often we hear people comment on why such a routine procedure is so expensive. in todays blog I would like to brief owners on what occurs from start to finish for a routine spay.
1. patient admittance - Technician does an intake with owner and goes over necessary forms. It is at this time owner decide if blood-work is necessary, we always recommend blood work prior to any surgery. Also any questions or concerns that owners have are addressed at this time.
2. Doctor exams the patient to ensure they are fit for surgery and reviews medical records for any previous concerns and current medications
3. technicians take blood from patient and have it analyzed through the in-house analyzers.
4. Doctor reviews the blood work and then chooses the appropriate sedation for that patient.
5. sedations is administered to patient
6. after 15 minutes the patient has an iv catheter andIV fluids placed into the cephalic vein. Choice of catheter, and fluids is based on patient history, blood-work and age.
7. the patient is induced with an iv general anesthetic, an appropriate size endotracheal tube is placed down the patients airways and the patient is placed on an appropriate anesthetic gas
8. the patient is monitored constantly through out the procedure with recordings made every 5 minutes - blood pressure, spo2, ecg, heart rate, respiration rate, jaw tone, eye position, palpebral response to ensure that the patient stays in a safe plan on anesthetic.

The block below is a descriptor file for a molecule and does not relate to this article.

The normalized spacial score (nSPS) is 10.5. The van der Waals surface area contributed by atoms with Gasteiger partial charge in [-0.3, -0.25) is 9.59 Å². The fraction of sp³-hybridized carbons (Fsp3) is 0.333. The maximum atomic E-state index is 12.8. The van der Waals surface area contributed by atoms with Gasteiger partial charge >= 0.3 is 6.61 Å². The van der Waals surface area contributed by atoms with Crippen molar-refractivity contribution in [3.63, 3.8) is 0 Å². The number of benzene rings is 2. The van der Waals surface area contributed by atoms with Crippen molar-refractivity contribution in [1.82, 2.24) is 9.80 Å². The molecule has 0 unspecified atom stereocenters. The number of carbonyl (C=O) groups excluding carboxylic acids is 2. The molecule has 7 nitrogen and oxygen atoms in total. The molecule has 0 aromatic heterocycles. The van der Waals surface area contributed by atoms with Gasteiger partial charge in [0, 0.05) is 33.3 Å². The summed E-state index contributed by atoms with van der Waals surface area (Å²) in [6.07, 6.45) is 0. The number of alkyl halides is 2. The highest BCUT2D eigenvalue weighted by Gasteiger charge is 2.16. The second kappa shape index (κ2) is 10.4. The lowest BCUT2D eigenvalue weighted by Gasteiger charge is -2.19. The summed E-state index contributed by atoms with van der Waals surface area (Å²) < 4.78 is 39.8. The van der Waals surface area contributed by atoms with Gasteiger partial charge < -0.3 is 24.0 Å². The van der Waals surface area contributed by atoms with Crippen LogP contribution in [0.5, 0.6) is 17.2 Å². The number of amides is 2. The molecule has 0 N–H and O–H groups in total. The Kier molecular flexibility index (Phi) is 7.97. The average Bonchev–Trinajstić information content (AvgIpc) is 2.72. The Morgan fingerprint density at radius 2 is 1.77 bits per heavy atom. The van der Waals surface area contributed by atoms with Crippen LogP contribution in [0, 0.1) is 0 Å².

9. after clipping and aseptically scrubbing the surgical sight in the treatment room, the patient is transferred to the surgical room, and another surigcal prep is done and then the surgery is performed.
10. the patient is taken to the recovery room, a nurse is with the patient the entire time waiting for the patient to shows signs of swallowing, the patient is continually monitored. Once the patients gag reflex returns the patient is extubated. The Nurse continues to sit with the patient monitoring until the patient is awake and able to sit sternally. Then patient is evaluated every 15 minutes for the first hour to ensure no complications arise.
11. The iv catheter and fluids are removed.
12. technicians enter notes of the procedure and the doctor enters his/her surgical notes.
13. The surgical room is cleaned and disinfected prior to the next surgery.
14. Pain medications and discharge instructions are prepared for the patient.
15. the patient is continually monitored throughout the day and is offered food and water and taken out to the toilet every 2 hours post surgical.
meanwhile all the equipment is check prior to every procedure, anesthetic machines are checked for any leaking, endotracheal tubes are checked to ensure the cuff inflates appropriately. Equipment needs to be cleaned and autoclaved, and laundry needs to be done.
This is a very labor intensive surgery and requires strict standard operating procedures to ensure the safety of your animal. This happens for every patient, regardless of the procedure performed under general anesthetic.
Please note this is how our hospital prepares and cares for patients undergoing a spay procedure. It varies at every hospital and not all hospitals or clinics are the same. there is no written standard operating procedure by the college of veterinarians that consitutes standard of care.
We include IV fluids, this is not optional as it may be else where, and is included in the cost. This is for the safety of the patient and allows immediate access to a vein in-case an emergency does arise and allows us to better control blood pressure as well. In addition every patient is given pain medication prior to surgery and then sent home with appropriate pain medication, again some clinics do not do this or charge extra for this.
Hopefully this give some insight as to why costs can be so variable in veterinary medicine.